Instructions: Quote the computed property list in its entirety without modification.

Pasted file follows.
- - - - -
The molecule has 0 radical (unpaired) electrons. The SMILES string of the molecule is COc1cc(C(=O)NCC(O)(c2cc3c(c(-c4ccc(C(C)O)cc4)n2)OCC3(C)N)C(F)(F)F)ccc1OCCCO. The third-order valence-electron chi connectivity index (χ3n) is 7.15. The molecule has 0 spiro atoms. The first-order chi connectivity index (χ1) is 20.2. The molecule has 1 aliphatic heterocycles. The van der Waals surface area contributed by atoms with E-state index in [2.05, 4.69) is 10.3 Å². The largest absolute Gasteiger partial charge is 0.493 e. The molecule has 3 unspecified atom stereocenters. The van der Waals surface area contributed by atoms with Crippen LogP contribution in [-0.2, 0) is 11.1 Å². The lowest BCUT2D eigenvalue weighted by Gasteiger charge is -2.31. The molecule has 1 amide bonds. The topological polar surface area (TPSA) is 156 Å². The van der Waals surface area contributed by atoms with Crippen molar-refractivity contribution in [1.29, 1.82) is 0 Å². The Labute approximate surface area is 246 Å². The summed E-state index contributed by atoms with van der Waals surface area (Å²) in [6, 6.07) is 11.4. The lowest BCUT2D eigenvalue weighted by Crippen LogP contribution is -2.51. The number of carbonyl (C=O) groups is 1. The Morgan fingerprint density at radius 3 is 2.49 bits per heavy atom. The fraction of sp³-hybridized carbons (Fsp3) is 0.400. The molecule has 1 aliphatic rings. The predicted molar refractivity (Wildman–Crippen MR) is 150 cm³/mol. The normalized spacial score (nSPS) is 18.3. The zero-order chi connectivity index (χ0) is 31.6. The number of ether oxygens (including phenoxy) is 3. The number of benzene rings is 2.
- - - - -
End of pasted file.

The molecule has 0 radical (unpaired) electrons. The SMILES string of the molecule is COc1cc(C(=O)NCC(O)(c2cc3c(c(-c4ccc(C(C)O)cc4)n2)OCC3(C)N)C(F)(F)F)ccc1OCCCO. The third-order valence-electron chi connectivity index (χ3n) is 7.15. The molecule has 0 spiro atoms. The first-order chi connectivity index (χ1) is 20.2. The molecule has 1 aliphatic heterocycles. The van der Waals surface area contributed by atoms with E-state index in [2.05, 4.69) is 10.3 Å². The largest absolute Gasteiger partial charge is 0.493 e. The molecule has 3 unspecified atom stereocenters. The van der Waals surface area contributed by atoms with Crippen LogP contribution in [-0.2, 0) is 11.1 Å². The lowest BCUT2D eigenvalue weighted by Gasteiger charge is -2.31. The molecule has 1 amide bonds. The topological polar surface area (TPSA) is 156 Å². The van der Waals surface area contributed by atoms with Crippen molar-refractivity contribution in [1.29, 1.82) is 0 Å². The Labute approximate surface area is 246 Å². The summed E-state index contributed by atoms with van der Waals surface area (Å²) in [6, 6.07) is 11.4. The lowest BCUT2D eigenvalue weighted by Crippen LogP contribution is -2.51. The number of carbonyl (C=O) groups is 1. The Morgan fingerprint density at radius 3 is 2.49 bits per heavy atom. The fraction of sp³-hybridized carbons (Fsp3) is 0.400. The molecule has 1 aliphatic rings. The predicted molar refractivity (Wildman–Crippen MR) is 150 cm³/mol. The normalized spacial score (nSPS) is 18.3. The zero-order chi connectivity index (χ0) is 31.6. The number of ether oxygens (including phenoxy) is 3. The number of benzene rings is 2.